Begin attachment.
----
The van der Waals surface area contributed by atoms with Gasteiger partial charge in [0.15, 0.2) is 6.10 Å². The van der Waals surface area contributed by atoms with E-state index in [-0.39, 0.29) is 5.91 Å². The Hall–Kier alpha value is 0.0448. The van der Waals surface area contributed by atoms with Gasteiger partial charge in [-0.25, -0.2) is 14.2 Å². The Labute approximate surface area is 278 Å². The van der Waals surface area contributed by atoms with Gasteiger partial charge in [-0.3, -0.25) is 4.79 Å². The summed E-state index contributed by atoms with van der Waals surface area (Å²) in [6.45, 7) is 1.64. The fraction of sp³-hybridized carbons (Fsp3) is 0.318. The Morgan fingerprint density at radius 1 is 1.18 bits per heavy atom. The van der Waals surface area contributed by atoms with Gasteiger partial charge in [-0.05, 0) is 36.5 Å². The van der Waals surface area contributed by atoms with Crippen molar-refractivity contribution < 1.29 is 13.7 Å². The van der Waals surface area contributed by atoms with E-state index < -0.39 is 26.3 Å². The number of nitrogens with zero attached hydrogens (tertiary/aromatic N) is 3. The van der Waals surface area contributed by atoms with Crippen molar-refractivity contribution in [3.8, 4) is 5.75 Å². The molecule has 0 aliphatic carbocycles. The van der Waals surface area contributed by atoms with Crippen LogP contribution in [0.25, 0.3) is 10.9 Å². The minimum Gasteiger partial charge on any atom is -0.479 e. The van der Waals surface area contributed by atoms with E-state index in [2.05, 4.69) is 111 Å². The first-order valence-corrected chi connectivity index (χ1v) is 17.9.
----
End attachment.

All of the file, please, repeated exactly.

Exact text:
The van der Waals surface area contributed by atoms with Gasteiger partial charge in [0.15, 0.2) is 6.10 Å². The van der Waals surface area contributed by atoms with E-state index in [-0.39, 0.29) is 5.91 Å². The Hall–Kier alpha value is 0.0448. The van der Waals surface area contributed by atoms with Gasteiger partial charge in [-0.25, -0.2) is 14.2 Å². The Labute approximate surface area is 278 Å². The van der Waals surface area contributed by atoms with Gasteiger partial charge in [-0.3, -0.25) is 4.79 Å². The summed E-state index contributed by atoms with van der Waals surface area (Å²) in [6.45, 7) is 1.64. The fraction of sp³-hybridized carbons (Fsp3) is 0.318. The Morgan fingerprint density at radius 1 is 1.18 bits per heavy atom. The van der Waals surface area contributed by atoms with Gasteiger partial charge in [-0.05, 0) is 36.5 Å². The van der Waals surface area contributed by atoms with Crippen molar-refractivity contribution < 1.29 is 13.7 Å². The van der Waals surface area contributed by atoms with E-state index < -0.39 is 26.3 Å². The number of nitrogens with zero attached hydrogens (tertiary/aromatic N) is 3. The van der Waals surface area contributed by atoms with Crippen molar-refractivity contribution in [3.8, 4) is 5.75 Å². The molecule has 0 aliphatic carbocycles. The van der Waals surface area contributed by atoms with Crippen LogP contribution in [0.25, 0.3) is 10.9 Å². The minimum Gasteiger partial charge on any atom is -0.479 e. The van der Waals surface area contributed by atoms with E-state index in [2.05, 4.69) is 111 Å². The first-order valence-corrected chi connectivity index (χ1v) is 17.9.